The National Motorcycle Museum was founded in 1989 by people who live and breathe all things motorcycle (we know the feeling). You’ll find this museum a bit off the beaten path, tucked away, surrounded by cornfields – but it’s worth the trip. This facility is a non-profit museum located in Anamosa, Iowa and has a mission of maintaining the experience of bikes from past and present. The National Motorcycle Museum houses motorcycle memorabilia, documents, and vintage bikes from as far back as 1903. When you visit this museum, you’ll take a two-wheeled trip through history starting from some of the first-ever bikes on the market to present-day favorites. The facility is home to more than 450 motorcycles and many of them are on loan from private collectors from around the world. Their newest and permanent exhibit, “Barn Find” shows off motorcycles, agricultural and automotive iron you might find in an old American barn. There are a variety of manufacturers on display including American, Japanese, British, and other European motorcycles.
Image: Visit Milwaukee
Harley-Davidson is one of the most iconic motorcycle manufacturers in the world so, of course, they have their own museum. You can visit the Harley-Davidson Museum for yourself in Milwaukee, WI and if you have a Harley or just appreciate the brand, you won’t want to miss this museum. The Harley-Davidson Museum is open 363 days a year and is fun for the whole family. The 130,000-square-foot facility encompasses a three-building complex that takes up 20 acres of land and is located along the scenic Menomonee Riverbank. If you’re hungry during your visit, the Harley museum even has its own restaurant you can try (we recommend the brisket nachos). The museum has over 450 Harley-Davidson motorcycles and hundreds of thousands of artifacts and memorabilia spanning the lifetime of the iconic brand we know and love today. The exhibits in the Harley museum are vast and include a motorcycle gallery where a procession of motorcycles are lined up on the upper level running down the length of the building. They also have exhibits featuring Harley’s history, culture, design and more. Fun fact: the oldest known Harley-Davidson motorcycle in existence is housed here. Stamped inside the engine casing of this motorcycle is the number one. If you’re ready to geek out about all things Harley-Davidson, this is the place to do it.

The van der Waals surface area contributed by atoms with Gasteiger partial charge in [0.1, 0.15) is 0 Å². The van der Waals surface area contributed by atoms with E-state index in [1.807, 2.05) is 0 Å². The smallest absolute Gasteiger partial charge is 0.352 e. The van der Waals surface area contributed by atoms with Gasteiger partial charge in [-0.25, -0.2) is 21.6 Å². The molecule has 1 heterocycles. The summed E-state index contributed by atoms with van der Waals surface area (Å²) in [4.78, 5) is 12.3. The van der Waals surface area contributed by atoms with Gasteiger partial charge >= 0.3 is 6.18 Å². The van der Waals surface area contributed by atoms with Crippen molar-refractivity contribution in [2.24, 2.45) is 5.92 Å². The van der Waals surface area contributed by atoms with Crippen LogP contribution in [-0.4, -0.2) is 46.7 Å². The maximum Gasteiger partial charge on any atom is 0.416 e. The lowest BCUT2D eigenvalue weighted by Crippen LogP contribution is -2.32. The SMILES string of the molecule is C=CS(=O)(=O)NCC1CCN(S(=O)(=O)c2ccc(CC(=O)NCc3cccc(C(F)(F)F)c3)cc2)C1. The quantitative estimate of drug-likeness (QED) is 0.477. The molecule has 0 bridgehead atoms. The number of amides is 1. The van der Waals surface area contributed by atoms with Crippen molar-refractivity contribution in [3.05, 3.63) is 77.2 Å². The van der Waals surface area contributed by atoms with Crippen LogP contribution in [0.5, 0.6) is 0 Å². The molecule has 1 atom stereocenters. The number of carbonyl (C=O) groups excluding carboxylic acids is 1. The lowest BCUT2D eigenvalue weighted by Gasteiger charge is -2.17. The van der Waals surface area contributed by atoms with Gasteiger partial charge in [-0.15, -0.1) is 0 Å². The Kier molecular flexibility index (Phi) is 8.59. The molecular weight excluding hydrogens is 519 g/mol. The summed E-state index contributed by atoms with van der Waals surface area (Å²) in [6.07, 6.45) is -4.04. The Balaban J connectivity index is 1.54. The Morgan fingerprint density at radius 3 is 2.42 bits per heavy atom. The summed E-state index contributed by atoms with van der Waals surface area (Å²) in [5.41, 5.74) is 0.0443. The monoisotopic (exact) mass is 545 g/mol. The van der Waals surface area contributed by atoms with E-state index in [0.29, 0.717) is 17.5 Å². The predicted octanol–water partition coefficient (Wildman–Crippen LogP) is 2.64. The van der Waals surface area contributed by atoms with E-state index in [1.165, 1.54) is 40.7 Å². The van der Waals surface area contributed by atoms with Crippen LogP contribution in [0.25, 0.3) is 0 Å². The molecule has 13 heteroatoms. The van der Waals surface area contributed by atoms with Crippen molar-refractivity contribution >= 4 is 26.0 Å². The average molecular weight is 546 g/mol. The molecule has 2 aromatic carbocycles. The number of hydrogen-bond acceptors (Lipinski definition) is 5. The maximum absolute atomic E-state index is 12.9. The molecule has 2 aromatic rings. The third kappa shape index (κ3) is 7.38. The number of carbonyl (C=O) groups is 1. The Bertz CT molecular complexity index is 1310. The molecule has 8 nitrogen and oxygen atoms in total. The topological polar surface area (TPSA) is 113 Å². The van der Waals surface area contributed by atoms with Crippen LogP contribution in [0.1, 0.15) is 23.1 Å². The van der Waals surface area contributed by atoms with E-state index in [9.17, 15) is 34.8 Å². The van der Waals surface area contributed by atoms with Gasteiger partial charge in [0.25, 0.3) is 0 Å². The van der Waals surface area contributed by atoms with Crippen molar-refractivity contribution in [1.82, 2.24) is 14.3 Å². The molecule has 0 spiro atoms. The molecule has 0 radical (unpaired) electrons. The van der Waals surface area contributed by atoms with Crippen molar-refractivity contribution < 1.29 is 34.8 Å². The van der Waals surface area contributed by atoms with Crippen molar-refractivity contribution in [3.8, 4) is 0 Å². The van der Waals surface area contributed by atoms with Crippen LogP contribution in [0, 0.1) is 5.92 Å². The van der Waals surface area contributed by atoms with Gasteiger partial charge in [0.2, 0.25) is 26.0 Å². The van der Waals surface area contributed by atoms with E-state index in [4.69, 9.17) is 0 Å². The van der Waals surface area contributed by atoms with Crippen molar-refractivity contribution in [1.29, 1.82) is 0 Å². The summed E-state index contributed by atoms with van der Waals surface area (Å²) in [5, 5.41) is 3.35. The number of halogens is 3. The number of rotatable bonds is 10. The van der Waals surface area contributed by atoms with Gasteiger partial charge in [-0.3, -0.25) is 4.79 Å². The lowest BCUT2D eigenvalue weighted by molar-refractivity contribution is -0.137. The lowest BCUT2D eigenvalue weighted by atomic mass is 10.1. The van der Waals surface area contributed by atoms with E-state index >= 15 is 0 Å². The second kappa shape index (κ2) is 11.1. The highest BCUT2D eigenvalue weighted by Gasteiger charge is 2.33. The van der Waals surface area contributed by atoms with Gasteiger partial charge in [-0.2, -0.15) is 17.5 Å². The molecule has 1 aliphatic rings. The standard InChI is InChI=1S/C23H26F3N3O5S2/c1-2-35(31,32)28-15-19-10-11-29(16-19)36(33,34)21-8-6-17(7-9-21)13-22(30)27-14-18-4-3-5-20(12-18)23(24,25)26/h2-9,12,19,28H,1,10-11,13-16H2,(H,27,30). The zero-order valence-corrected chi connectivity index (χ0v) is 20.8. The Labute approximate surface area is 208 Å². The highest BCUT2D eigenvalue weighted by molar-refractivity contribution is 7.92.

Image: Motorcycle Hall of Fame
Last but not least is the AMA Motorcycle Hall of Fame located in Pickerington, OH. This museum has it all – from an Evil Knievel display to the Terminator police bike to stories of early riders – a must-see for any motorcycle enthusiast. Although this particular museum is on the smaller side, especially compared to the 20,000 acres for the Harley-Davidson Museum, it is packed with history and one-of-a-kind bikes. The tours are self-guided at the Motorcycle Hall of Fame so you can take as much time as you’d like taking in each display and uncovering the history of motorcycle’s past.
It’s important to take a look back to appreciate how far we’ve come in the motorcycle industry. Seeing the progress we have made over the years makes us proud to be riders and we encourage you to visit and support these museums because they are preserving an important part of our nation’s history. Have you been to any of the motorcycle museums we mentioned above? Let us know your favorite in the comments below.